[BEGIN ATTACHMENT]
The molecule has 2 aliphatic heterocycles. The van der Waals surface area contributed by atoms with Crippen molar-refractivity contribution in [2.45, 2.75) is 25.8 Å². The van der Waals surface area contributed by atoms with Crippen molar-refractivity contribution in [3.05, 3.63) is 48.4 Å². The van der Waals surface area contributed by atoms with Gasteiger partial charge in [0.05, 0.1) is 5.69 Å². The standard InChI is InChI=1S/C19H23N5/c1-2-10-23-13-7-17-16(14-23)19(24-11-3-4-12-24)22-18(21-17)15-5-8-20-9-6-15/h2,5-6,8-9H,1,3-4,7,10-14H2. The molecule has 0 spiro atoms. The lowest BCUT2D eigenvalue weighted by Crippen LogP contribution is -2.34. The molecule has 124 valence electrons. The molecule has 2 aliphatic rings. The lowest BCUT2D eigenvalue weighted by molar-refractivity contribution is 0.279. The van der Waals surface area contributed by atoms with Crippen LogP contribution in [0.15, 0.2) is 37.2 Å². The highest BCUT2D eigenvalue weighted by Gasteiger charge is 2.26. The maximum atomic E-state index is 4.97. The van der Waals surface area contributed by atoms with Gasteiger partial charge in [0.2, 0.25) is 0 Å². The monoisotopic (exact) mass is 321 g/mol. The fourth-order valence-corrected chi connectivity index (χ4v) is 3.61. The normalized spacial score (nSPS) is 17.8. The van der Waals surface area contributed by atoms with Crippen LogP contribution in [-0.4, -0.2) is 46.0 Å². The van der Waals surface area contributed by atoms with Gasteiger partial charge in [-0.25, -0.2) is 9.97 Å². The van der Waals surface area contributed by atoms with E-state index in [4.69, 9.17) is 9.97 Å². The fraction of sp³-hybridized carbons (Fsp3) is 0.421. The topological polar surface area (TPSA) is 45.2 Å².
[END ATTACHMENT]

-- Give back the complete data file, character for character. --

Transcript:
The molecule has 2 aliphatic heterocycles. The van der Waals surface area contributed by atoms with Crippen molar-refractivity contribution in [2.45, 2.75) is 25.8 Å². The van der Waals surface area contributed by atoms with Crippen molar-refractivity contribution in [3.05, 3.63) is 48.4 Å². The van der Waals surface area contributed by atoms with Gasteiger partial charge in [0.05, 0.1) is 5.69 Å². The standard InChI is InChI=1S/C19H23N5/c1-2-10-23-13-7-17-16(14-23)19(24-11-3-4-12-24)22-18(21-17)15-5-8-20-9-6-15/h2,5-6,8-9H,1,3-4,7,10-14H2. The molecule has 0 spiro atoms. The lowest BCUT2D eigenvalue weighted by Crippen LogP contribution is -2.34. The molecule has 124 valence electrons. The molecule has 2 aliphatic rings. The lowest BCUT2D eigenvalue weighted by molar-refractivity contribution is 0.279. The van der Waals surface area contributed by atoms with Crippen LogP contribution in [0.15, 0.2) is 37.2 Å². The highest BCUT2D eigenvalue weighted by Gasteiger charge is 2.26. The maximum atomic E-state index is 4.97. The van der Waals surface area contributed by atoms with Gasteiger partial charge in [0.2, 0.25) is 0 Å². The monoisotopic (exact) mass is 321 g/mol. The fourth-order valence-corrected chi connectivity index (χ4v) is 3.61. The normalized spacial score (nSPS) is 17.8. The van der Waals surface area contributed by atoms with Crippen LogP contribution in [-0.4, -0.2) is 46.0 Å². The van der Waals surface area contributed by atoms with Gasteiger partial charge in [-0.25, -0.2) is 9.97 Å². The van der Waals surface area contributed by atoms with E-state index in [4.69, 9.17) is 9.97 Å². The fraction of sp³-hybridized carbons (Fsp3) is 0.421. The topological polar surface area (TPSA) is 45.2 Å².